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You are here: Home / Environmental topics / Biodiversity / Biodiversity

Biodiversity

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Biodiversity embraces the variety of genes, species and ecosystems that constitute life on Earth. We are currently witnessing a steady loss of biodiversity, with profound consequences for the natural world and for human well-being. The main causes are changes in natural habitats. These are due to intensive agricultural production systems, construction, quarrying, overexploitation of forests, oceans, rivers, lakes and soils, alien species invasions, pollution and — increasingly — global climate change.

Humankind is itself a part of biodiversity, and our existence would be impossible without it. Quality of life, economic competitiveness, employment and security all rely on this natural capital. Biodiversity is crucial to 'ecosystem services', i.e. the services that nature supplies: climate regulation, water and air, soil fertility, and the production of food, fuel, fibre and medicines. It is essential for maintaining the long-term viability of agriculture and fisheries, and is the basis of many industrial processes and the production of new medicines.

In Europe, human activity has shaped biodiversity ever since the spread of agriculture and animal husbandry over 5 000 years ago. The agricultural and industrial revolutions led to dramatic and accelerating changes in land use, intensification of agriculture, urbanisation and land abandonment. This in turn has resulted in the collapse of many practices (e.g. traditional agricultural methods) that helped to maintain biodiversity-rich landscapes.

Europe's high per capita consumption and waste production means that our impact on ecosystems extends well beyond our continent. European lifestyles rely heavily on the import of resources and goods from all over the world, often encouraging unsustainable exploitation of natural resources. This leads to loss of biodiversity which in turn damages the natural capital resources on which social and economic development is based.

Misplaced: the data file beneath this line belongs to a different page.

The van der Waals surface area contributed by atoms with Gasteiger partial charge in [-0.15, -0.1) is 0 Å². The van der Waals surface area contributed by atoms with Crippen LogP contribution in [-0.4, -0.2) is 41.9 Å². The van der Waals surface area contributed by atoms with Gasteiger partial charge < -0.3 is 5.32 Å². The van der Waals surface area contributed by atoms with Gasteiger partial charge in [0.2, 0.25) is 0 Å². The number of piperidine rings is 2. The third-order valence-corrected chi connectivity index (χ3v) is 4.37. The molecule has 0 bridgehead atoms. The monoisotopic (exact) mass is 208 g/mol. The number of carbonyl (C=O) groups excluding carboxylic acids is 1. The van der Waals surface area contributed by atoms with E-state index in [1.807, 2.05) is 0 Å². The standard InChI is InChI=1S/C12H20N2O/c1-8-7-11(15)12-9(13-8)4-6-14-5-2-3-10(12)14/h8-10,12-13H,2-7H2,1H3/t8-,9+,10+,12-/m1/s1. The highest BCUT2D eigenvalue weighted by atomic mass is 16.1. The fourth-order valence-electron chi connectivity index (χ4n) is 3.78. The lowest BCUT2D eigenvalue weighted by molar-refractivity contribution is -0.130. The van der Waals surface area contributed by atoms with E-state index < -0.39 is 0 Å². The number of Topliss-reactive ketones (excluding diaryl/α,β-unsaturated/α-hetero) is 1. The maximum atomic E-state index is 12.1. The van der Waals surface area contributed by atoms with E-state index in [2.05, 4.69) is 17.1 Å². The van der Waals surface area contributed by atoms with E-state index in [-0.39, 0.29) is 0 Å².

In 2001 Europe set itself an ambitious target: halting the loss of biodiversity by 2010. Recent EEA assessments concluded that the 2010 target was not met. Data and indicators which have been used to measure progress towards this target at the European level are published in the EEA Biodiversity Data Centre.

2010 was the International Year for Biodiversity, the year of the tenth Conference of the Parties to the Convention on Biological Diversity, and the year of new biodiversity targets at European and global level. A new vision and target for the post 2010 period was adopted by the EU:

The vision

By 2050 European Union biodiversity and the ecosystem services it provides – its natural capital – are protected, valued and appropriately restored for biodiversity's intrinsic value and for their essential contribution to human wellbeing and economic prosperity, and so that catastrophic changes caused by the loss of biodiversity are avoided.

The headline target

Halting the loss of biodiversity and the degradation of ecosystem services in the EU by 2020, and restoring them in so far as feasible, while stepping up the EU contribution to averting global biodiversity loss.

 

Two new tools for combating biodiversity loss have been developed by the European Commission and EEA: the BISE and the ‘biodiversity baseline’. BISE, the Biodiversity Information System for Europe, is a web portal centralising information about European biodiversity in a single location. The ‘biodiversity baseline’ is developed as a snapshot of the current state of biodiversity to establish the evidence base necessary for stepping up the EU action to address the European and global biodiversity crisis now. 

Biodiversity embraces the variety of genes, species and ecosystems that constitute life on Earth. We are currently witnessing a steady loss of biodiversity, with profound consequences for the natural world and for human well-being. The main causes are changes in natural habitats. These are due to intensive agricultural production systems, construction, quarrying, overexploitation of forests, oceans, rivers, lakes and soils, alien species invasions, pollution and — increasingly — global climate change.

You can read more about key contributions from the European Environment Agency to support the EU biodiversity strategy 2020 targets and international biodiversity policies.

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European Environment Agency (EEA)
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Phone: +45 3336 7100